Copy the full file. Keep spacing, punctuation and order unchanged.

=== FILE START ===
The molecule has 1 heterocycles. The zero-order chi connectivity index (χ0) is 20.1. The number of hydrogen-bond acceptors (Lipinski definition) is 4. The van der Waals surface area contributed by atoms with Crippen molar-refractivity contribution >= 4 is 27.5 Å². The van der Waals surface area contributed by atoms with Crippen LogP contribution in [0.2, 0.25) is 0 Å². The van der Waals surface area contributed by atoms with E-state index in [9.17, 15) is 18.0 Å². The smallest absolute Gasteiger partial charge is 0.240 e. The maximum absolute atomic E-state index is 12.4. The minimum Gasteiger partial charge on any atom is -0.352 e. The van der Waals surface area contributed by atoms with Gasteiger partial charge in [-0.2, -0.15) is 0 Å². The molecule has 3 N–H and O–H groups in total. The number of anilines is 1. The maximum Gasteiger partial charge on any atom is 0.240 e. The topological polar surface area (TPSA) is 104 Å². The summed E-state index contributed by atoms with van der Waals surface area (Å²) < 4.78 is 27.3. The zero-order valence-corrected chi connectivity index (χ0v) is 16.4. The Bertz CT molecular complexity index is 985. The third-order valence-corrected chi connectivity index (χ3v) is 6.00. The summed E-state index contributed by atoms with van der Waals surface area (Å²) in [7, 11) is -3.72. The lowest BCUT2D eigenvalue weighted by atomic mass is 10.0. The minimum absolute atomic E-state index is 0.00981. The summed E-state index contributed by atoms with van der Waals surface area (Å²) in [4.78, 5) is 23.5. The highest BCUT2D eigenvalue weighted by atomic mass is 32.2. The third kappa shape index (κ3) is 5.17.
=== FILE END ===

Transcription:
The molecule has 1 heterocycles. The zero-order chi connectivity index (χ0) is 20.1. The number of hydrogen-bond acceptors (Lipinski definition) is 4. The van der Waals surface area contributed by atoms with Crippen molar-refractivity contribution >= 4 is 27.5 Å². The van der Waals surface area contributed by atoms with Crippen LogP contribution in [0.2, 0.25) is 0 Å². The van der Waals surface area contributed by atoms with E-state index in [9.17, 15) is 18.0 Å². The smallest absolute Gasteiger partial charge is 0.240 e. The maximum absolute atomic E-state index is 12.4. The minimum Gasteiger partial charge on any atom is -0.352 e. The van der Waals surface area contributed by atoms with Gasteiger partial charge in [-0.2, -0.15) is 0 Å². The molecule has 3 N–H and O–H groups in total. The number of anilines is 1. The maximum Gasteiger partial charge on any atom is 0.240 e. The topological polar surface area (TPSA) is 104 Å². The summed E-state index contributed by atoms with van der Waals surface area (Å²) < 4.78 is 27.3. The zero-order valence-corrected chi connectivity index (χ0v) is 16.4. The Bertz CT molecular complexity index is 985. The third-order valence-corrected chi connectivity index (χ3v) is 6.00. The summed E-state index contributed by atoms with van der Waals surface area (Å²) in [7, 11) is -3.72. The lowest BCUT2D eigenvalue weighted by atomic mass is 10.0. The minimum absolute atomic E-state index is 0.00981. The summed E-state index contributed by atoms with van der Waals surface area (Å²) in [4.78, 5) is 23.5. The highest BCUT2D eigenvalue weighted by atomic mass is 32.2. The third kappa shape index (κ3) is 5.17.